“The United States is deeply concerned by the Guatemalan Public Ministry’s unacceptable mistreatment and persistent abuse of current and former independent prosecutors,” wrote State Department Spokesperson Ned Price in a statement.
The United States expressed its concern on February 16 after the Guatemalan Prosecutor’s Office confirmed the arrest of several independent prosecutors connected with the uncovering of official corruption in Guatemala.
On February 10, authorities arrested Leily Santizo, a former prosecutor for the now-ended United Nations-backed anti-corruption mission, called the International Commission against Impunity, or CICIG. The Morales administration allowed CICIG’s mandate to expire in 2019. On February 15, Eva Sosa, a former lawyer with the Special Prosecutor’s Office against Impunity, known as FECI, was also detained. On February 16, the Public Ministry secured arrest warrants for four additional former prosecutors, Aliss Morán, Paola Escobar, Willy Racanac López, and Rudy Herrera.
Spokesperson Price said, “Under the leadership of Attorney General Consuelo Porras, the Public Ministry used searches and arrests based on sealed indictments and selectively leaked case information with the apparent intent to single out and punish Guatemalans who are combating impunity and promoting transparency and accountability.”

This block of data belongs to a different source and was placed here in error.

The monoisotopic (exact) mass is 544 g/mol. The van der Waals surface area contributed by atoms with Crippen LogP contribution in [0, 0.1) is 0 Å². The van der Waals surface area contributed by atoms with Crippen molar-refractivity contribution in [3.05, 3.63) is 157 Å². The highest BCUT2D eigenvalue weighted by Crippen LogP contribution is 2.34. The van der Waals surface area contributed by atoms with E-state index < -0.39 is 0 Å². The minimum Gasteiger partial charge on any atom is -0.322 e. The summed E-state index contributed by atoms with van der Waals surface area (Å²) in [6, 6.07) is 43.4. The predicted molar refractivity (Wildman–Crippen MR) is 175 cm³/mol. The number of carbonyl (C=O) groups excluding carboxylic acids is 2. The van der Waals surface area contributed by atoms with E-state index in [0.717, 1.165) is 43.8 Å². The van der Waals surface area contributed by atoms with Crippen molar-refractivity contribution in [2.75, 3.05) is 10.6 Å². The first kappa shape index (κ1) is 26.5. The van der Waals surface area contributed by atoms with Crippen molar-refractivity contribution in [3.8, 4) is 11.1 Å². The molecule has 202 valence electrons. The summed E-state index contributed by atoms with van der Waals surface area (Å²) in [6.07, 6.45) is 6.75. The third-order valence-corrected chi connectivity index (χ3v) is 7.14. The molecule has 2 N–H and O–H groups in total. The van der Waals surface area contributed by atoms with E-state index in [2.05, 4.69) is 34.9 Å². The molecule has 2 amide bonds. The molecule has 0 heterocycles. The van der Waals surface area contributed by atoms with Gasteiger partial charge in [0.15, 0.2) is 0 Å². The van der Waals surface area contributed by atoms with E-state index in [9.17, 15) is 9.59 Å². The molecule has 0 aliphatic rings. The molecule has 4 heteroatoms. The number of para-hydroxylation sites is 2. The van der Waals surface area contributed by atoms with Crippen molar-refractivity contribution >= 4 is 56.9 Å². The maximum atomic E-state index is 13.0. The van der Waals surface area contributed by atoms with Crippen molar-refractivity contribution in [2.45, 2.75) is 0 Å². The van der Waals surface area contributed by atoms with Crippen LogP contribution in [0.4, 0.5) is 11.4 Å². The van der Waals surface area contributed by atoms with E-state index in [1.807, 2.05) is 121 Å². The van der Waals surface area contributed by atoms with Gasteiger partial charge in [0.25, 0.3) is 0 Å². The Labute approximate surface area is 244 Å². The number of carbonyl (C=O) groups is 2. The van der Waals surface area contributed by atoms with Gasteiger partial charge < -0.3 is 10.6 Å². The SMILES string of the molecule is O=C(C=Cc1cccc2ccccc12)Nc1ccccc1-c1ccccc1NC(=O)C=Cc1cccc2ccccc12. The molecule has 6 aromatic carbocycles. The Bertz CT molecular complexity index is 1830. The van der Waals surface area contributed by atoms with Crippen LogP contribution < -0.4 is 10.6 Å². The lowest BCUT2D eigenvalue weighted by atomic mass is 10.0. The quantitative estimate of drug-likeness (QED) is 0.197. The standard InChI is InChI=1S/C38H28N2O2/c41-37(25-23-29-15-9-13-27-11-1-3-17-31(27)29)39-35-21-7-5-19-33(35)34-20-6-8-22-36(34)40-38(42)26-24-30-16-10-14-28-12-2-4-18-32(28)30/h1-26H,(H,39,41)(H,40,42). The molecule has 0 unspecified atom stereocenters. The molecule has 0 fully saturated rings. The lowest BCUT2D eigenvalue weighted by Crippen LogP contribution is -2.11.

In July 2021, Attorney General Porras fired Juan Francisco Sandoval, the head of the FECI, which worked closely with the UN-backed CICIG. Sandoval fled into exile. At the time, State Department Deputy Spokesperson Jalina Porter said the decision by Porras to fire Sandoval, “fits a pattern of behavior that indicates a lack of commitment to the rule of law and independent, judicial, and prosecutorial processes.”
The United States later designated Attorney General Porras for obstructing “investigations into acts of corruption by interfering with criminal investigations.”
After the most recent arrests of independent prosecutors in Guatemala, the European Union also expressed its “utmost concern” over the Guatemalan authorities’ “legal action against independent judges, lawyers and prosecutors.”
Brian A. Nichols, U.S. Assistant Secretary of State for Western Hemisphere Affairs, wrote, “These concerning actions undermine the rule of law.”
Without the rule of law, the corrosive scourge of corruption spreads. As Secretary of State Blinken has said, corruption “stifles growth, it discourages investment, it deepens inequities. But maybe its greatest toll is on citizens’ trust in government.”
The people of Guatemala, like people everywhere, need their government to work to end corruption, not silence the brave individuals who take up the fight.